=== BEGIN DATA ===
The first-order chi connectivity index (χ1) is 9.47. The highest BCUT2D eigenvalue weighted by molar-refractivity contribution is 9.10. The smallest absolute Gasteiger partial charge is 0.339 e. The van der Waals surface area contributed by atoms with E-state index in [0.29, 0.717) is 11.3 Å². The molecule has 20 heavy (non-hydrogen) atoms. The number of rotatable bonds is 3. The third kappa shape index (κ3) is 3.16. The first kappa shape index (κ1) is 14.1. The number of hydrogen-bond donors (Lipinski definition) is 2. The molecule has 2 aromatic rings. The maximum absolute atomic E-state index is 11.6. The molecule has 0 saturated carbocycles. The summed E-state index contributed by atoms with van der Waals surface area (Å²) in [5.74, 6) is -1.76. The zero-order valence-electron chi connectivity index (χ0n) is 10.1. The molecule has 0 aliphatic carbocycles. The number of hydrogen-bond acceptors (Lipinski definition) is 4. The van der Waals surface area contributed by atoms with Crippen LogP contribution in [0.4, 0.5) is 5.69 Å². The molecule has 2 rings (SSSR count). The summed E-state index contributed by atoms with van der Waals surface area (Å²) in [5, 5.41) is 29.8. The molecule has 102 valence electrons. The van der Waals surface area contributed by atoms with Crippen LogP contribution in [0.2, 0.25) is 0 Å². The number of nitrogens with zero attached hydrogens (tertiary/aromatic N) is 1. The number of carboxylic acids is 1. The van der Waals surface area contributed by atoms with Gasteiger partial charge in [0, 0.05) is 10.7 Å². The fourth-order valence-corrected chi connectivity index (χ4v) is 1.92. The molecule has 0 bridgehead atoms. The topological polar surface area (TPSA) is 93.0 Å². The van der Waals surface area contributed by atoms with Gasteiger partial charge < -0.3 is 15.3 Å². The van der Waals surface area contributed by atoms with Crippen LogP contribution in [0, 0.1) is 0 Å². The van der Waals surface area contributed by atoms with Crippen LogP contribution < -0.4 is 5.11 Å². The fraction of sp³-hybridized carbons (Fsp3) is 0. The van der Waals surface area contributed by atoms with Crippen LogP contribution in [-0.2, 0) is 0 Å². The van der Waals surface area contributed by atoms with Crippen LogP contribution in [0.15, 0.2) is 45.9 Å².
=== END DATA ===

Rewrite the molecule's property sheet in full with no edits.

The first-order chi connectivity index (χ1) is 9.47. The highest BCUT2D eigenvalue weighted by molar-refractivity contribution is 9.10. The smallest absolute Gasteiger partial charge is 0.339 e. The van der Waals surface area contributed by atoms with E-state index in [0.29, 0.717) is 11.3 Å². The molecule has 20 heavy (non-hydrogen) atoms. The number of rotatable bonds is 3. The third kappa shape index (κ3) is 3.16. The first kappa shape index (κ1) is 14.1. The number of hydrogen-bond donors (Lipinski definition) is 2. The molecule has 2 aromatic rings. The maximum absolute atomic E-state index is 11.6. The molecule has 0 saturated carbocycles. The summed E-state index contributed by atoms with van der Waals surface area (Å²) in [5.74, 6) is -1.76. The zero-order valence-electron chi connectivity index (χ0n) is 10.1. The molecule has 0 aliphatic carbocycles. The number of hydrogen-bond acceptors (Lipinski definition) is 4. The van der Waals surface area contributed by atoms with Crippen LogP contribution in [0.4, 0.5) is 5.69 Å². The molecule has 2 rings (SSSR count). The summed E-state index contributed by atoms with van der Waals surface area (Å²) in [5, 5.41) is 29.8. The molecule has 102 valence electrons. The van der Waals surface area contributed by atoms with Crippen LogP contribution in [0.2, 0.25) is 0 Å². The number of nitrogens with zero attached hydrogens (tertiary/aromatic N) is 1. The number of carboxylic acids is 1. The van der Waals surface area contributed by atoms with Gasteiger partial charge in [0, 0.05) is 10.7 Å². The fourth-order valence-corrected chi connectivity index (χ4v) is 1.92. The molecule has 0 bridgehead atoms. The topological polar surface area (TPSA) is 93.0 Å². The van der Waals surface area contributed by atoms with Gasteiger partial charge < -0.3 is 15.3 Å². The van der Waals surface area contributed by atoms with Crippen LogP contribution in [0, 0.1) is 0 Å². The van der Waals surface area contributed by atoms with Crippen LogP contribution < -0.4 is 5.11 Å². The fraction of sp³-hybridized carbons (Fsp3) is 0. The van der Waals surface area contributed by atoms with Crippen LogP contribution in [-0.2, 0) is 0 Å². The van der Waals surface area contributed by atoms with Crippen LogP contribution in [0.15, 0.2) is 45.9 Å².